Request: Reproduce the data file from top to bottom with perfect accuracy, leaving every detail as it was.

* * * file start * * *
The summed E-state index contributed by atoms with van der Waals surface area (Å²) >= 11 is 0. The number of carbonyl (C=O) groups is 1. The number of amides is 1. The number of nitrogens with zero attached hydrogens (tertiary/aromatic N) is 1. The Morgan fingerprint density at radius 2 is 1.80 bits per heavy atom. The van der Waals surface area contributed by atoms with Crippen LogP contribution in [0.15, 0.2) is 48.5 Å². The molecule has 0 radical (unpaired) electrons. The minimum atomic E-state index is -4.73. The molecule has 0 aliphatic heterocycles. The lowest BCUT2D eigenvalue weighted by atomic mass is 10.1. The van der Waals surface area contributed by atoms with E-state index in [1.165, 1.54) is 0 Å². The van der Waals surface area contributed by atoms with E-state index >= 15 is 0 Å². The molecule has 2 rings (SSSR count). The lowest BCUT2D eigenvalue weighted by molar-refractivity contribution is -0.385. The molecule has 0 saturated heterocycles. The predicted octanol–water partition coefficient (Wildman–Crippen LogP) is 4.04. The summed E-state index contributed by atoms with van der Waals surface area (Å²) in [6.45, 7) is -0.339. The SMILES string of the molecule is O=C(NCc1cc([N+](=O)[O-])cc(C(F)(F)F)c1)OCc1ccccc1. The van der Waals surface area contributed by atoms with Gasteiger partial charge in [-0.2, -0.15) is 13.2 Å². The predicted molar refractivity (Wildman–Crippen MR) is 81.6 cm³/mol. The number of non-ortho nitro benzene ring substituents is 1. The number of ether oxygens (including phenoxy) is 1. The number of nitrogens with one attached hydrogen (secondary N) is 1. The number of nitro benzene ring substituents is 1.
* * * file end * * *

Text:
The summed E-state index contributed by atoms with van der Waals surface area (Å²) >= 11 is 0. The number of carbonyl (C=O) groups is 1. The number of amides is 1. The number of nitrogens with zero attached hydrogens (tertiary/aromatic N) is 1. The Morgan fingerprint density at radius 2 is 1.80 bits per heavy atom. The van der Waals surface area contributed by atoms with Crippen LogP contribution in [0.15, 0.2) is 48.5 Å². The molecule has 0 radical (unpaired) electrons. The minimum atomic E-state index is -4.73. The molecule has 0 aliphatic heterocycles. The lowest BCUT2D eigenvalue weighted by atomic mass is 10.1. The van der Waals surface area contributed by atoms with E-state index in [1.165, 1.54) is 0 Å². The van der Waals surface area contributed by atoms with E-state index >= 15 is 0 Å². The molecule has 2 rings (SSSR count). The lowest BCUT2D eigenvalue weighted by molar-refractivity contribution is -0.385. The molecule has 0 saturated heterocycles. The predicted octanol–water partition coefficient (Wildman–Crippen LogP) is 4.04. The summed E-state index contributed by atoms with van der Waals surface area (Å²) in [6.45, 7) is -0.339. The SMILES string of the molecule is O=C(NCc1cc([N+](=O)[O-])cc(C(F)(F)F)c1)OCc1ccccc1. The van der Waals surface area contributed by atoms with Gasteiger partial charge in [-0.2, -0.15) is 13.2 Å². The predicted molar refractivity (Wildman–Crippen MR) is 81.6 cm³/mol. The number of non-ortho nitro benzene ring substituents is 1. The number of ether oxygens (including phenoxy) is 1. The number of nitrogens with one attached hydrogen (secondary N) is 1. The number of nitro benzene ring substituents is 1.